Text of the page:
After the greetings had been made, and a spontaneous reunion supper eaten, Albert returned to his study only to find Michael sitting at his desk, hard at work.
Albert sat quietly in the seat opposite Michael, and Michael continued to work.
“I had thought to find you in the conservatory,” Albert said, “but you weren’t there.”
“More important things to do than play with posies around here,” Michael replied off-handedly.
“That desk suits you.”
Michael stopped and looked up. “Not so well as it suits you.”
“Uneasy lies the head…” Albert murmured.
“So tell me truly, are you well? After all this?”
“Oh, they didn’t touch me. Carrolton wouldn’t dare. He hasn’t the spine.”
“I was more concerned about Clark,” Michael said, looking at Albert significantly.
“No, Clark wouldn’t harm me. I’m too public to just vanish; it would only lend credence to my story.”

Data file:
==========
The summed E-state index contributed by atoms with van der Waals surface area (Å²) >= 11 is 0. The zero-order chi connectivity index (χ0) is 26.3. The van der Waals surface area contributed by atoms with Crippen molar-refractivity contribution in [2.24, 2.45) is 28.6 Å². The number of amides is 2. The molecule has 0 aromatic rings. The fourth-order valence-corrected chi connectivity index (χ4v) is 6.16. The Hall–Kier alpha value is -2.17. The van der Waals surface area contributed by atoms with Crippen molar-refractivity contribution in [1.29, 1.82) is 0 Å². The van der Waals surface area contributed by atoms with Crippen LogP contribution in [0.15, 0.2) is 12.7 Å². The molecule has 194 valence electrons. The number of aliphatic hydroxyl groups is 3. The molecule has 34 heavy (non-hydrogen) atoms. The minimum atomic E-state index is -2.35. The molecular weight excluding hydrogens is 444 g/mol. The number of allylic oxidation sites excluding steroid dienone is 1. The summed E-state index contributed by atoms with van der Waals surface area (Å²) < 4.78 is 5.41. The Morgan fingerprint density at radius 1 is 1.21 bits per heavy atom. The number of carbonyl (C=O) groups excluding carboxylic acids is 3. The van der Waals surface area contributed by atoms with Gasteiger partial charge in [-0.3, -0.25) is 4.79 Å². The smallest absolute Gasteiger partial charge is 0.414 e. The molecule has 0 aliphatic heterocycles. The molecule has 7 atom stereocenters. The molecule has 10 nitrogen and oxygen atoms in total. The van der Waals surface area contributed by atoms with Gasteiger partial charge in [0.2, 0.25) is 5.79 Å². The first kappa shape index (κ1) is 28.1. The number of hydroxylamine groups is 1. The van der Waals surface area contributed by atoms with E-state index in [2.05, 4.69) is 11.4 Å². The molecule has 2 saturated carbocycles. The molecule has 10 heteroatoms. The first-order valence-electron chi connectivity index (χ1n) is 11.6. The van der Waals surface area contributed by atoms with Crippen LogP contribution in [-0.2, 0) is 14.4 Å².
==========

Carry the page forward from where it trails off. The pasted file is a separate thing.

“You know that isn’t what I meant.”
Albert sighed. “I must ask you to trust me, Michael.”
“Meaning you won’t be telling me.”
“Please, Michael. I wouldn’t ask if it weren’t necessary.”
“So what happens now?” Michael asked. “We just return to “normal”, pretend this is the “mistake” they’re writing it off as?”
“Did you have an alternate suggestion?”
“I don’t know. Maybe we…tone things down a little.”
“We’re going public with recruiting, sending Eudora and Gideon on a civilian mission, and after the theater incident—”
“That really has been distorted beyond all reality,” Albert interjected.
“All I’m saying is, perhaps it would be prudent to slow down a bit.”
“Michael, truly, no one has sacrificed more for our cause than you. I would never blame you for wanting to take a rest.”
“Damn you!” Michael burst out. “I don’t want your pity, Albert!”
“I—I never meant—”
“Meant what? That I’m an invalid? A figure of scorn and shame? That I’m too deformed to return home, lest I frighten children in the streets?” Michael leapt to his feet. “I’m a grown man, as capable as I ever was, and I don’t need your apologetic looks—”
“—and your head shaking—”
“—and your murmured conversations when you think I’m not listening—”
“Michael, look at your arm.”
Michael glanced down and saw what Albert had been seeing—his own arm, lit up from within by purple fire that shone through his swirling scars.
“For just this moment,” Albert said, “I think you had best sit down.”